As customers hunched over a wooden counter sip craft beers and ciders, Noelle Antolin, co-owner at Lúpulo, gazes out of the windows and across Cathcart Street, to where the sun plays on trees in the parking lot.
She and husband Stuyvie Bearns haven’t taken a stance on the parking structure—with a public library on the first floor—proposed for the lot across from their spot on Cathcart and Cedar streets. She admits that certain examples of parking garages that consultant firm Group 4 showed at a Santa Cruz City Council meeting in December were surprisingly artistic—some immersed in vines and greenery or bejeweled with a rainbow of bright pastel lights. Another was designed to resemble a row of classic novels, including Catch-22.
Antolin isn’t sure what to make of it all.
“It would change the dynamics of the street. We’re in the land of blue skies and old trees. But at the same time, it might bring more foot traffic,” says Antolin, who has been going to meetings to learn more about rough sketches for the possible garage. Others have stronger feelings about the possible 70-foot-tall structure.
“There are so many ways to travel now,” says Wade Hall, who owns Spokesman Bicycles next door to Lúpulo. “Electric bikes. Electric skateboards. Rail to trail. All these things are just coming online.” He insists that in a few decades, giant parking structures will look as outdated as an old barn does now.
So while the possible garage wends its way through the city process, some neighboring businesses have joined environmental activists in opposing the plan.
And although most downtown business leaders haven’t exactly been resistant to the idea, neither have they embraced it.
“Not enough business members are tuned in to this issue yet. People don’t know about it, and the people who do know haven’t decided yet,” says Santa Cruz Downtown Commissioner Robert Singleton, also a policy analyst for the Santa Cruz County Business Council.
With all of the money they already spend toward parking deficiency fees, some business owners are wary of a garage estimated to cost around $35 million, until they know where the money’s going to come from.
The Downtown Commission heard about the garage at its March 23 meeting, while looking at the city’s Capital Improvement Program (CIP). Transportation Manager Jim Burr suggested the commission give the City Council direction on how to spend CIP money, especially when it came to a possible $2.3 million allotment city staff would use to design the garage if the project moves forward. That’s a chunk of change the commission declined to either endorse or oppose for the council. Or, as Singleton put it, “It’s your bed, you have to make it.”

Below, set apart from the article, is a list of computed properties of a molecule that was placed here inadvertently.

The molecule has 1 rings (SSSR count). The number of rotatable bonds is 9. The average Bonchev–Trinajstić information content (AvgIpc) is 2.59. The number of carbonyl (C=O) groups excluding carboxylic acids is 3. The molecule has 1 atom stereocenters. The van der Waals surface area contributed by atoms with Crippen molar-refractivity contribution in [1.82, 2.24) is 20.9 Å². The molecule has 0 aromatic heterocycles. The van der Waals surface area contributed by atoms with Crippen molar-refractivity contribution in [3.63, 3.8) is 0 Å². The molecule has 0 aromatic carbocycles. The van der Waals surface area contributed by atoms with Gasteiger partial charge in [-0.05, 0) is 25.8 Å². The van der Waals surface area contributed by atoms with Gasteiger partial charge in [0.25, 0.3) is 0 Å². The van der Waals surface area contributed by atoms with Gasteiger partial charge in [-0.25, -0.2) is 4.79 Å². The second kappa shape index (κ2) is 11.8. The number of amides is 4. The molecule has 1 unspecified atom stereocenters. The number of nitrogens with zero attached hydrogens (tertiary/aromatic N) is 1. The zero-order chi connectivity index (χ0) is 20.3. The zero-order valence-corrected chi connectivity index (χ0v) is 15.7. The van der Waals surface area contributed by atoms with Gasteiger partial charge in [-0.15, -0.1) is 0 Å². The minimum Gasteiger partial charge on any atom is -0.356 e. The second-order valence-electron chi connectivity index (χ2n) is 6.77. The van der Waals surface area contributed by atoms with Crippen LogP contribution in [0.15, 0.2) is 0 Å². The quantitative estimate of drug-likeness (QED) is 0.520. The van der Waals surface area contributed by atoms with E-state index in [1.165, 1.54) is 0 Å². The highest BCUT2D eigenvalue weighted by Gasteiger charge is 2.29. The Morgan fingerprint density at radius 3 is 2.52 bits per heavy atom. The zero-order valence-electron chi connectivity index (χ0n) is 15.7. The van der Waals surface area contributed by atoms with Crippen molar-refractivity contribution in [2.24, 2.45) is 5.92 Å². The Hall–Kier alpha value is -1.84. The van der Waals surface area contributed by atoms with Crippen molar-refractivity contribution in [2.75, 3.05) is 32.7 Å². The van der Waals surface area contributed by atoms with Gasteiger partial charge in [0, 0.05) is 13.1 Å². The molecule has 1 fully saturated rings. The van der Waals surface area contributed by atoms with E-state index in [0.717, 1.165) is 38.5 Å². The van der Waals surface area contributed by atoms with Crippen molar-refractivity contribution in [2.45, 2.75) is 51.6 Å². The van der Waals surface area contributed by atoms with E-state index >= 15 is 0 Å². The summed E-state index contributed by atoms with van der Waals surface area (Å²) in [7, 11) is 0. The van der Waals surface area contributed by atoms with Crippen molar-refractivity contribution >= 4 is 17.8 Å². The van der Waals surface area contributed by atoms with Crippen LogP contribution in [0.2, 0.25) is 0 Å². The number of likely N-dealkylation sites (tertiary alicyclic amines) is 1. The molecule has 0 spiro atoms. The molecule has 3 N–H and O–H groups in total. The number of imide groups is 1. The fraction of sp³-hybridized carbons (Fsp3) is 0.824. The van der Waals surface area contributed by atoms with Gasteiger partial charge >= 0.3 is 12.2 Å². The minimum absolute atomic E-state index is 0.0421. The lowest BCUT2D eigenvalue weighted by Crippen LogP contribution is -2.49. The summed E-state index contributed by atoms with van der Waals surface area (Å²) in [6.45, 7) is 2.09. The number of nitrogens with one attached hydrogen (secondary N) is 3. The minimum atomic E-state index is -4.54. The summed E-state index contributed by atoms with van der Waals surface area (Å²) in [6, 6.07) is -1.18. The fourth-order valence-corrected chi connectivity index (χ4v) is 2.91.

If the council stays the course, the combination parking structure and library would come back for more robust public hearings, with more notices going out to people who live and work nearby. By then, a downtown parking study will have come out, and the commission should have a better sense of how they would fund the garage, and the city manager’s office should have an idea of how to preserve the downtown farmers market, which currently calls that lot home. Library leaders, who are spending money from the June 2016 election, might then have a clearer sense of what their timeline is—as well as how well it lines up with the garage.
Singleton suggests this may also give the city more time to study the transportation demand alternatives that many activists are clamoring for.
The plan could also shift in shape or size, partly because Christophe Bellito, who owns Toadal Fitness, doesn’t want to run a gym in the shadow of a parking structure—especially one that would block his rooftop solar panels. He says he’s open to selling the parcel and moving somewhere nearby.
In explaining the demand for parking downtown, City Manager Martín Bernal has stressed that the city could lose parking in a couple lots, as two are sites for possible developments, including Owen Lawlor’s possible Lower Pacific Avenue housing project. Lawlor tells GT that once the city passes its Downtown Recovery Plan amendments, he’ll submit his plans.
A much larger parking lot belongs to the Calvary Episcopal Church. Its fate is difficult to pin down, but the parish has talked about putting housing there before, and it always listens to offers.
“Property owners are getting more and more pressure if you have a property that’s vacant or basically vacant,” says parishioner Scott Galloway, who serves on a church committee. “And I can safely say that a single-story parking lot isn’t the best use for the city.”
But even if the church does pick a project, Galloway says it would be at least a couple of years before it would break ground.
The church gets $80,000 per year from the city to lease the lot, Galloway says, which helps maintain their 157-year-old building. A housing project might provide a little more money, while also helping people in need, but developments like those often come with risk.
Calvary finds itself constantly weighing the desires of different parishioners, most of whom enjoy having a free place to park on Sundays.
Walking through the redwood church, Galloway points out the colorful, south-facing stained glass windows. Those could end up in the shade if the parish erected a towering apartment complex next door.
“We want those to have sun,” he says.
Update 4/5/2017 9:45a.m.: Hula’s Island Grill was incorrectly said to oppose the parking structure. The restaurant is still exploring how it feels about the project.